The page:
LONDON -- The Latest on Britain's withdrawal from the European Union (all times local):
Dutch health authorities say that the supply of some 50 medicines used to treat life-threatening illnesses could be jeopardized if Britain leaves the European Union without a deal.
However, the health ministry is not publishing the list, fearing it could lead to hoarding and price rises.
In an update on Brexit preparations published Wednesday, the ministry says that the Dutch authority responsible for assessing medicines looked at about 2,700 medical products linked to the United Kingdom and has whittled down the list to around 50 whose supply could be threatened by a 'no-deal' Brexit.
The ministry says groups including suppliers and pharmacists are discussing alternative arrangements to prevent medicine shortages — including making them locally, importing them from another country or providing temporary exemptions to allow imports from Britain to continue.
Standard & Poor's has warned it could downgrade its credit ratings for Britain and an array of companies if the country crashes out of the European Union next month without a deal.
The agency said in a report that a 'no deal' Brexit could "result in negative revisions of our outlooks on ratings" if the disruption to the economy were "immediate and material."
Ratings matter as they can make it more expensive for governments or companies to borrow money.
Though S&P thinks the risk of a 'no deal' Britain remains high, it does not think it's the most likely scenario "as the political incentive for the U.K. and the EU to negotiate an orderly outcome (even after a potential delay) remains very strong."
Britain is due to leave the EU on March 29 but it's unclear how after U.K. lawmakers last month rejected the Brexit deal Prime Minister Theresa May negotiated with the EU. May is heading to Brussels for talks with top officials Thursday in hopes of re-opening the deal.
The European Parliament's top Brexit lawmaker says the EU assembly stands by the divorce agreement sealed with Britain and that there can be no renegotiation of a provision guaranteeing that the Irish border remains open.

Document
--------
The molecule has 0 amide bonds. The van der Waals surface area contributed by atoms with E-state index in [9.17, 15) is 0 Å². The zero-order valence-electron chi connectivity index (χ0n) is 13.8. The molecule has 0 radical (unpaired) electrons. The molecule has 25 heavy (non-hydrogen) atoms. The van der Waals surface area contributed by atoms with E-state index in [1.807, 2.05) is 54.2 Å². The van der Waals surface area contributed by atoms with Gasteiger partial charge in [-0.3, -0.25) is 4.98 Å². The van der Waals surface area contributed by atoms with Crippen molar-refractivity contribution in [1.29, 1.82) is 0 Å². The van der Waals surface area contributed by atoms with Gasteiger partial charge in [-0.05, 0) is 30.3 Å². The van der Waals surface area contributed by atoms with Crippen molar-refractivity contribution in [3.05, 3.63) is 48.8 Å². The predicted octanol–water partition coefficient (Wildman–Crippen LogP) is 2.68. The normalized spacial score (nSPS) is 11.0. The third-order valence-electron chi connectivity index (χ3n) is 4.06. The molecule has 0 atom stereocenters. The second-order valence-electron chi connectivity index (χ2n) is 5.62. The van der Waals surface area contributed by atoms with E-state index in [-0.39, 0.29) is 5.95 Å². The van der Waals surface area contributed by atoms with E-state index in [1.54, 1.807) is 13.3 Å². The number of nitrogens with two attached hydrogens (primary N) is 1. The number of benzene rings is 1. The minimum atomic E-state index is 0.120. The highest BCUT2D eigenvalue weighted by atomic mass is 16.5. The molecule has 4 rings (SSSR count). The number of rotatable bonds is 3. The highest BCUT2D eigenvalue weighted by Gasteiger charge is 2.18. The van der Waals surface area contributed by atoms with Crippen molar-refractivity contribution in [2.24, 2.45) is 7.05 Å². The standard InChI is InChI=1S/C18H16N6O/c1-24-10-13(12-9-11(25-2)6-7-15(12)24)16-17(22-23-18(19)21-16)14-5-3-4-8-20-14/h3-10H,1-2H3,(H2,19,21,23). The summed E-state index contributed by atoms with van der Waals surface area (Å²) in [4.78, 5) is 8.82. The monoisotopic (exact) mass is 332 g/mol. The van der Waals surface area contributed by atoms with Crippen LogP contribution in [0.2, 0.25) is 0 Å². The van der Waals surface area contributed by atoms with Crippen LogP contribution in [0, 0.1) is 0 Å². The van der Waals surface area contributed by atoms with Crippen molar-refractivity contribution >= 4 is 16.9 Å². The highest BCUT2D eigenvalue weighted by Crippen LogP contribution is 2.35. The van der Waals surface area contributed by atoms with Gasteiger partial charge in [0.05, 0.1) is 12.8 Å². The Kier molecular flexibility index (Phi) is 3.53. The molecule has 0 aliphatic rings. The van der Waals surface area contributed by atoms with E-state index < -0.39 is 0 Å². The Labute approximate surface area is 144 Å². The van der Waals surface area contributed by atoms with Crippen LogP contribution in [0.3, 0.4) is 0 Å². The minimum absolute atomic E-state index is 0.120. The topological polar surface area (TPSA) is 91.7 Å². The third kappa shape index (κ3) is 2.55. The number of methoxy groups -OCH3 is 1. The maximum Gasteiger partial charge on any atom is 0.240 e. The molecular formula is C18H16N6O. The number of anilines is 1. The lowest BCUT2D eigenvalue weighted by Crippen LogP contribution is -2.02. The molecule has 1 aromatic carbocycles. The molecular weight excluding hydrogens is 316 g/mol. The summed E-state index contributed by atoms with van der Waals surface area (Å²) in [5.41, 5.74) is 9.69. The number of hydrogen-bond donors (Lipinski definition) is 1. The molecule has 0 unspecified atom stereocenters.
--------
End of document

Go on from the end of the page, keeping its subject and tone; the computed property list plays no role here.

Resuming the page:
Guy Verhofstadt, who heads the assembly's Brexit Steering Group, said "the withdrawal agreement is fair and cannot be replaced."
British Prime Minister Theresa May is due in Brussels on Thursday to seek concessions to the Brexit deal.
Verhofstadt says "it is the U.K.'s obligation to now propose a positive and viable proposal on the way forward."
Referring to the backstop — a safeguard to keep trade moving freely between the U.K.'s Northern Ireland and EU member Ireland — Verhofstadt said "political uncertainty in the U.K. has reinforced to us why this insurance policy is required."
Britain is due to leave the EU on March 29 but there is no idea how it will leave after U.K. lawmakers overwhelmingly voted against the deal, with many doing so because of their opposition to the backstop.
European Council President Donald Tusk has blasted British politicians who lobbied for the U.K. to leave the European Union without first working out how to do it.
Tusk said: "I have been wondering what a special place in hell looks like for those who promoted Brexit without even a sketch of plan how to carry it safely."
Tusk gave no indication that the other 27 EU countries will be up for reopening the Brexit withdrawal agreement that British Prime Minister Theresa May negotiated but which was overwhelmingly rejected by U.K. lawmakers.
Speaking alongside Irish Prime Minister Leo Varadkar, Tusk said "the EU 27 is not making any new offer" to the British government to help pass their Brexit divorce deal in the U.K. parliament.
They both underlined that preparations are being intensified for a potentially disastrous no-deal scenario under which Britain would leave the EU on March 29 without an agreement.
British Prime Minister Theresa May is set to meet with Northern Ireland's main political parties as she seeks to break the impasse over her European Union divorce deal.
May is signaling she will seek changes to the deal rather than outright removal of the so-called backstop, designed to preserve the open border between Northern Ireland and EU member state Ireland. The border area was a flashpoint during decades of conflict, and the free flow of people and goods across the frontier underpins the region's peace process.
May, during a speech Tuesday in Belfast, restated her "unshakeable" commitment to avoiding a hard border and said she didn't plan to remove the "insurance policy" entirely.
"What Parliament has said is that they believe there should be changes made to the backstop," she said.